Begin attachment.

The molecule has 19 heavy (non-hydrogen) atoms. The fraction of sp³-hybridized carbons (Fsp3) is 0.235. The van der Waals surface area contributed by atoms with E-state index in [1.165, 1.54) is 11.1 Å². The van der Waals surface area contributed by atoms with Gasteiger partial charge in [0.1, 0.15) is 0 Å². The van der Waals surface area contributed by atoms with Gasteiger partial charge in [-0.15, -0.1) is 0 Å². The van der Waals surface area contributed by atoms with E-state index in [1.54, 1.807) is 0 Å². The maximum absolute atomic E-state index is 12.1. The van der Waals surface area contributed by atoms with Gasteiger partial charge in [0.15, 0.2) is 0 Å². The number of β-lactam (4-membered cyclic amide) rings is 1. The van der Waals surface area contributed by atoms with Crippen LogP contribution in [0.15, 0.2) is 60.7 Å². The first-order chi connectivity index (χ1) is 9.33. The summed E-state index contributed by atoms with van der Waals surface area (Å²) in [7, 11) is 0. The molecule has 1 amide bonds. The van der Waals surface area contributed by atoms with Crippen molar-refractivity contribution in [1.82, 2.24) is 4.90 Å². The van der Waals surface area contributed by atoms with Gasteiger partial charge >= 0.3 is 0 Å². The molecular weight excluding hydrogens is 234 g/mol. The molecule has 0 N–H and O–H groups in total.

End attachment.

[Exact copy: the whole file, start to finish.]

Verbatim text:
The molecule has 19 heavy (non-hydrogen) atoms. The fraction of sp³-hybridized carbons (Fsp3) is 0.235. The van der Waals surface area contributed by atoms with E-state index in [1.165, 1.54) is 11.1 Å². The van der Waals surface area contributed by atoms with Gasteiger partial charge in [0.1, 0.15) is 0 Å². The van der Waals surface area contributed by atoms with Gasteiger partial charge in [-0.15, -0.1) is 0 Å². The van der Waals surface area contributed by atoms with E-state index in [1.54, 1.807) is 0 Å². The maximum absolute atomic E-state index is 12.1. The van der Waals surface area contributed by atoms with Gasteiger partial charge in [0.15, 0.2) is 0 Å². The number of β-lactam (4-membered cyclic amide) rings is 1. The van der Waals surface area contributed by atoms with Crippen LogP contribution in [0.15, 0.2) is 60.7 Å². The first-order chi connectivity index (χ1) is 9.33. The summed E-state index contributed by atoms with van der Waals surface area (Å²) in [7, 11) is 0. The molecule has 1 amide bonds. The van der Waals surface area contributed by atoms with Crippen molar-refractivity contribution in [1.82, 2.24) is 4.90 Å². The van der Waals surface area contributed by atoms with Gasteiger partial charge >= 0.3 is 0 Å². The molecular weight excluding hydrogens is 234 g/mol. The molecule has 0 N–H and O–H groups in total.